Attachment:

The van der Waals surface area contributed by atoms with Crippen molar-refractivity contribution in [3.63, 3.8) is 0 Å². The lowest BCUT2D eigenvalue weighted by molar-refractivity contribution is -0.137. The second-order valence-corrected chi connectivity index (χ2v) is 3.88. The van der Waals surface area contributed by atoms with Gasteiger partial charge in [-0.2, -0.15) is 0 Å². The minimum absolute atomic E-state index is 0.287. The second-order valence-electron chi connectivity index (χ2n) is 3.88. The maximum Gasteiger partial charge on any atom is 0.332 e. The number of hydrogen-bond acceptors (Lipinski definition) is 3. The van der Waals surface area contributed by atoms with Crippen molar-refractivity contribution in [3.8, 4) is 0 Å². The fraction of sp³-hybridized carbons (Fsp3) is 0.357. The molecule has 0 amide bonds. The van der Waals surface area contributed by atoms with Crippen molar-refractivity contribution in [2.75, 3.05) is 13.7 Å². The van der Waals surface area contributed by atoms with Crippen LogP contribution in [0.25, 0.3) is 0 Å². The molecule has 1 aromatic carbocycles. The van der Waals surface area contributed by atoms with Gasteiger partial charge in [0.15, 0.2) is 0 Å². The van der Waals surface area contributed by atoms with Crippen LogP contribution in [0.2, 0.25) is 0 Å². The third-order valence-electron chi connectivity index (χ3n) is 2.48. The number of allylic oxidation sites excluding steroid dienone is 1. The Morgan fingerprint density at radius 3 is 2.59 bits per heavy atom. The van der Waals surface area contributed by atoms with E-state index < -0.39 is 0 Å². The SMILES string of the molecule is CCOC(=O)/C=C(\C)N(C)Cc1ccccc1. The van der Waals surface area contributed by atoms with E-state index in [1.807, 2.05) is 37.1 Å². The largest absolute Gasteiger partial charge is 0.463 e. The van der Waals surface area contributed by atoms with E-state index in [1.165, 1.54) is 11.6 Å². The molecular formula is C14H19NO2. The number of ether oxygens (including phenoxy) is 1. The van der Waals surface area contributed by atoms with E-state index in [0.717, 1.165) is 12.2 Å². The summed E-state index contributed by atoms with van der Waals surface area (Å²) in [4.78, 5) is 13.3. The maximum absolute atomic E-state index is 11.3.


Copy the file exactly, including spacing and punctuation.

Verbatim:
The van der Waals surface area contributed by atoms with Crippen molar-refractivity contribution in [3.63, 3.8) is 0 Å². The lowest BCUT2D eigenvalue weighted by molar-refractivity contribution is -0.137. The second-order valence-corrected chi connectivity index (χ2v) is 3.88. The van der Waals surface area contributed by atoms with Gasteiger partial charge in [-0.2, -0.15) is 0 Å². The minimum absolute atomic E-state index is 0.287. The second-order valence-electron chi connectivity index (χ2n) is 3.88. The maximum Gasteiger partial charge on any atom is 0.332 e. The number of hydrogen-bond acceptors (Lipinski definition) is 3. The van der Waals surface area contributed by atoms with Crippen molar-refractivity contribution in [3.8, 4) is 0 Å². The fraction of sp³-hybridized carbons (Fsp3) is 0.357. The molecule has 0 amide bonds. The van der Waals surface area contributed by atoms with Crippen molar-refractivity contribution in [2.75, 3.05) is 13.7 Å². The van der Waals surface area contributed by atoms with Crippen LogP contribution in [0.25, 0.3) is 0 Å². The molecule has 1 aromatic carbocycles. The van der Waals surface area contributed by atoms with Gasteiger partial charge in [0.15, 0.2) is 0 Å². The van der Waals surface area contributed by atoms with Crippen LogP contribution in [0.2, 0.25) is 0 Å². The third-order valence-electron chi connectivity index (χ3n) is 2.48. The number of allylic oxidation sites excluding steroid dienone is 1. The Morgan fingerprint density at radius 3 is 2.59 bits per heavy atom. The van der Waals surface area contributed by atoms with E-state index < -0.39 is 0 Å². The SMILES string of the molecule is CCOC(=O)/C=C(\C)N(C)Cc1ccccc1. The van der Waals surface area contributed by atoms with E-state index in [1.807, 2.05) is 37.1 Å². The largest absolute Gasteiger partial charge is 0.463 e. The van der Waals surface area contributed by atoms with E-state index in [1.165, 1.54) is 11.6 Å². The molecular formula is C14H19NO2. The number of ether oxygens (including phenoxy) is 1. The van der Waals surface area contributed by atoms with E-state index in [0.717, 1.165) is 12.2 Å². The summed E-state index contributed by atoms with van der Waals surface area (Å²) in [4.78, 5) is 13.3. The maximum absolute atomic E-state index is 11.3.